Relationship between Nicotinaamide Adenine Dinucleotide (NAD+) Metabolism and Inositol Biosynthesis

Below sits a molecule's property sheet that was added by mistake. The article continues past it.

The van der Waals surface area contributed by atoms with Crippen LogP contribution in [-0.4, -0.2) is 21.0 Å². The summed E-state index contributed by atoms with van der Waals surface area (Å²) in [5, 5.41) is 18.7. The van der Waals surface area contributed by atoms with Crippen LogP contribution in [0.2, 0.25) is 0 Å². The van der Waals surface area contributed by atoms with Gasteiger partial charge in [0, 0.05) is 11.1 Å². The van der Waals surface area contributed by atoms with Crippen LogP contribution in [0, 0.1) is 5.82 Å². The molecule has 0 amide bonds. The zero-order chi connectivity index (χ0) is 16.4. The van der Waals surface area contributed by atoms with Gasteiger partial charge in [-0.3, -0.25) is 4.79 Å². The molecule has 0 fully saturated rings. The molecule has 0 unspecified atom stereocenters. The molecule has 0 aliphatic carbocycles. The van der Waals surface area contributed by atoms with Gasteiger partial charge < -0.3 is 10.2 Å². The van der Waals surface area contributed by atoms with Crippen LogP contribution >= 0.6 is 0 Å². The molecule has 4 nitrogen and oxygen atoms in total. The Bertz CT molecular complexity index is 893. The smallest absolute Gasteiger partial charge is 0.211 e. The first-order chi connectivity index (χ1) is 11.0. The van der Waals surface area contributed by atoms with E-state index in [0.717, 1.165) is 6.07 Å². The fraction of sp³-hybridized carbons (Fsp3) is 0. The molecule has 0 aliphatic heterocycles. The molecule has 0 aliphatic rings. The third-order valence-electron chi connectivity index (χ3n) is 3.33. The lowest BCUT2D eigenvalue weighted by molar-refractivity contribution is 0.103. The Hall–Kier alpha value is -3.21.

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I found that the presence of the phospholipid precursor, inositol, in the growth medium alters NAD+ levels, as well as, expression levels of genes involved in NAD+ metabolism. NAD+ levels increased in the absence of inositol compared to the levels in the presence of inositol. My initial discovery of a relatively weak Ino- phenotype at 37oC associated with the npt1-delta mutant in the NAD+ salvage pathway and the fact that this phenotype is partially suppressed by removal of nicotinic acid (NA) from the growth medium added further evidence of a connection between NAD+ and inositol metabolism. Changes in the level of INO1 expression and phospholipid composition in npt1-delta were restored to wild type levels when NA was removed from the growth medium. The fact that the Ino- phenotype of the npt1-delta mutant was strongest when NA was present was surprising because the npt1-delta mutant is unable to use NA as a precursor for NAD+ biosynthesis. Consistent with the nature of the metabolic defect in the npt1-delta mutant, I subsequently found that the effect of NA on the Ino- phenotype of npt1-delta was not correlated to changes in either intracellular NAD+ or NA levels. Moreover, deletion of the gene encoding the sirutins, Hst1p, in the genetic background, npt1-delta, and/or addition of nicotinamide (NAM), an inhibitor of sirtuins, to the growth medium resulted in a stronger Ino- phenotype. Together these results suggested that the Inophenotype of npt1-delta might be related to changes in phospholipid homeostasis and INO1 expression influenced by exogenous NA as well as, the activity of sirtuins, Sir2p, Hst1p or Hst2p, especially at higher temperatures. Sirtuins are NAD+-dependent protein deacetylases involved in the regulation of a wide ranged of cellular process. Consistently low NAD+ levels in the npt1-delta strain under all conditions tested may result in decreased activity of sirtuins. BNA2 expression level in the npt1-delta strain was highly and transiently increased in the absence of inositol whether NA was present or not. A similar expression pattern was seen in the hst1-delta strain. Hst1p is known as a negative regulator of BNA2 and other genes in de novo pathway for NAD+ synthesis. Hst1p is believed to be recruited to the promoter of these genes where it deacetylates histones, resulting in localized gene silencing. Thus, increased BNA2 expression levels in npt1-delta cells are likely to be due to decreased activity of Hst1p when NAD+ levels are low. Therefore, when Hst1p is inactive, upregulation of BNA2 occurs in response to increasing cellular demand for NAD+. My results further suggest that NAD+ levels or synthesis and/or turnover may be responding to increasing cellular stress, which occurs in the absence of inositol and at higher growth temperatures. In this study, I examined the interaction of inositol biosynthesis and NAD+ metabolism and the effects that these metabolites exert on regulation affecting each other. My data indicate that NAD+ levels and sirtuin activity affect lipid homeostasis and cell viability under conditions of cellular stress created by high temperature and the absence of inositol. These results suggest that sirtuins and NAD+ metabolism play crucial, but previously undescribable roles under conditions of cellular stress.

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